From the thesis abstract: "The introduction of autonomous and connected vehicle technologies will have a significant impact on ground transportation systems in the United States. Law enforcement agencies, legislative bodies, judiciary members, and regulatory bodies across the country will have to make changes in their operational, legislative, and regulatory processes to respond to incidents or events involving these technologies to ensure public safety mandates are satisfied. This thesis examined both technologies to gain an understanding of how they function and to identify by predictive analysis the emerging issues that will impact homeland security, as these systems could potentially be used for nefarious purposes. Securing the technology from cyber intrusion will be of paramount concern to manufacturers and consumers. An examination of a cyber security project to protect police vehicle fleets, undertaken by the Virginia State Police and University of Virginia, will highlight vulnerabilities and offer relevant recommendations to safeguard those assets. This thesis is intended to serve as a primer for law enforcement managers to develop a baseline understanding of autonomous and connected vehicle technology, while stimulating a re-examination of law enforcement roles and responsibilities that will require change as these technologies emerge."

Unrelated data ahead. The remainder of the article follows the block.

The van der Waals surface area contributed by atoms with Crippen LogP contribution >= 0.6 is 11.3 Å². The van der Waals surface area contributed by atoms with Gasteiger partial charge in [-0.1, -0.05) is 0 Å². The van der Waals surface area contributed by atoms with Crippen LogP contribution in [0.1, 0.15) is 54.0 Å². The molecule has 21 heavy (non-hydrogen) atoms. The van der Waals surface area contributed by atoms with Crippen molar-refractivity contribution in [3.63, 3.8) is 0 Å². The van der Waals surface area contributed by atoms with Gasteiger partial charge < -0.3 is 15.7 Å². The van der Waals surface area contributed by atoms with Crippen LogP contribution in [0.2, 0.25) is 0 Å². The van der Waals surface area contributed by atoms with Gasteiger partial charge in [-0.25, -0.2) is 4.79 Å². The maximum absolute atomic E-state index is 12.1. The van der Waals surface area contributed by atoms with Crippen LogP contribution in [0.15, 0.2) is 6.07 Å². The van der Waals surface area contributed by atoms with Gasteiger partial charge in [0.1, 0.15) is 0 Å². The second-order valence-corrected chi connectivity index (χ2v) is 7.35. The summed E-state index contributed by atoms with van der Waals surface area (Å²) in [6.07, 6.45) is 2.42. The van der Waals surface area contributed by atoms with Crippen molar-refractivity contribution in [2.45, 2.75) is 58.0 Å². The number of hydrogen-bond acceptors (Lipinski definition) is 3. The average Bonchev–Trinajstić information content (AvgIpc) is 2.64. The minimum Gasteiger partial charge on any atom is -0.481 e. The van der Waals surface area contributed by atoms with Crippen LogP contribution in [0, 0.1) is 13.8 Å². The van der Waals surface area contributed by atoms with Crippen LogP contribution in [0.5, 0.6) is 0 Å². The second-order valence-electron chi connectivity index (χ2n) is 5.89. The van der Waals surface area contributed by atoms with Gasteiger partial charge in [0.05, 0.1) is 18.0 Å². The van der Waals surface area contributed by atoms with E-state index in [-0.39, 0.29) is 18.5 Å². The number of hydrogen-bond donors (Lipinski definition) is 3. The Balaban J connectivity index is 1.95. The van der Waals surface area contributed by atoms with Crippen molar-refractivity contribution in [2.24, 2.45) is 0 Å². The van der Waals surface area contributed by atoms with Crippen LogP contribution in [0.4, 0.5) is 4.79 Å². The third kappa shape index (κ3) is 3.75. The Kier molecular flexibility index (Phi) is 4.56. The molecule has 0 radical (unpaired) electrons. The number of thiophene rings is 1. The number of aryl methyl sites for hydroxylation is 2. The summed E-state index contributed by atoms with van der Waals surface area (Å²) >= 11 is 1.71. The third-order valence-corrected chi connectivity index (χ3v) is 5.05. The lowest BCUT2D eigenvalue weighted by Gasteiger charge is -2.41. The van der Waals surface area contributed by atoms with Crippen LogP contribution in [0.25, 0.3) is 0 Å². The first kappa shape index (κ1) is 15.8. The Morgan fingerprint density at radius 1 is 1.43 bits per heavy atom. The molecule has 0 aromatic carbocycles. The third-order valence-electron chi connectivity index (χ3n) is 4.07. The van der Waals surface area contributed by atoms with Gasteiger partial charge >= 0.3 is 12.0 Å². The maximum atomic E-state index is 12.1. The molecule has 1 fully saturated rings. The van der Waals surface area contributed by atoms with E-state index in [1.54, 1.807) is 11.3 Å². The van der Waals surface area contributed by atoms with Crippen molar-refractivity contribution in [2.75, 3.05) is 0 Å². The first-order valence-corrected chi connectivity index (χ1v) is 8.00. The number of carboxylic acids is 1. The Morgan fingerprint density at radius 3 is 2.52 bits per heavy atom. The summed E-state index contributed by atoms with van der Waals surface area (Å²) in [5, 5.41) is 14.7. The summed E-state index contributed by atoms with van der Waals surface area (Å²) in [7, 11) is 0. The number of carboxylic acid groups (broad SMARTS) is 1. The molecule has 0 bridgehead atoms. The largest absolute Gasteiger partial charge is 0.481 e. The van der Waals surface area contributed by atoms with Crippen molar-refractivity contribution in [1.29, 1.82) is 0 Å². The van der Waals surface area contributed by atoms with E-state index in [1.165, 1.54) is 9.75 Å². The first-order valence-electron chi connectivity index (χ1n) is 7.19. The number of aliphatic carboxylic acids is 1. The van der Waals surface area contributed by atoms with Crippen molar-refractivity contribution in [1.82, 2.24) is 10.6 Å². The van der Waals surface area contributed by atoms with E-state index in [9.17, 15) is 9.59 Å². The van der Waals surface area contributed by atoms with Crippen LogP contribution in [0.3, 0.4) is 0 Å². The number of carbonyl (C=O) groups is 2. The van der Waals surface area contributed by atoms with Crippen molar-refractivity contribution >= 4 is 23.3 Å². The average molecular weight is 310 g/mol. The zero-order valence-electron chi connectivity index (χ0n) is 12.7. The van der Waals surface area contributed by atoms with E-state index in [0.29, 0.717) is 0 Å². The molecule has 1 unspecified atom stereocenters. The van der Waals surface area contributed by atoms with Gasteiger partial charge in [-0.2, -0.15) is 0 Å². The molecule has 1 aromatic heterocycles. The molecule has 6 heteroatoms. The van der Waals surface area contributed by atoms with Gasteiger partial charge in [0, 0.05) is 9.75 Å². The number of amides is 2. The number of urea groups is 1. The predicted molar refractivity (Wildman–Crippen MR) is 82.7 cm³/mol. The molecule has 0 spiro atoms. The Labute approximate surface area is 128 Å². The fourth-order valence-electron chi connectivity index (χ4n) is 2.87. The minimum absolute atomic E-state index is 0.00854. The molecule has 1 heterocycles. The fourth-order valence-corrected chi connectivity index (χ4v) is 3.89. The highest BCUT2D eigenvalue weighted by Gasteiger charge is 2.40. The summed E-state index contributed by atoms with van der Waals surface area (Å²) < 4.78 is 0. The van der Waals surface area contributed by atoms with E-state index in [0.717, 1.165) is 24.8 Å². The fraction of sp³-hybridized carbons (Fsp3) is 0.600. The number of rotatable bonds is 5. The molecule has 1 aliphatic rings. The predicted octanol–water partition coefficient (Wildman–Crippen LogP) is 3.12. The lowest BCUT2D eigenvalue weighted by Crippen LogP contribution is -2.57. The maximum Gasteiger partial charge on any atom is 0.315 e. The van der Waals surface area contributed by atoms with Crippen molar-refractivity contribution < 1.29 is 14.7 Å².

Naval Postgraduate School, Dudley Knox Library: http://www.nps.edu/Library/index.aspx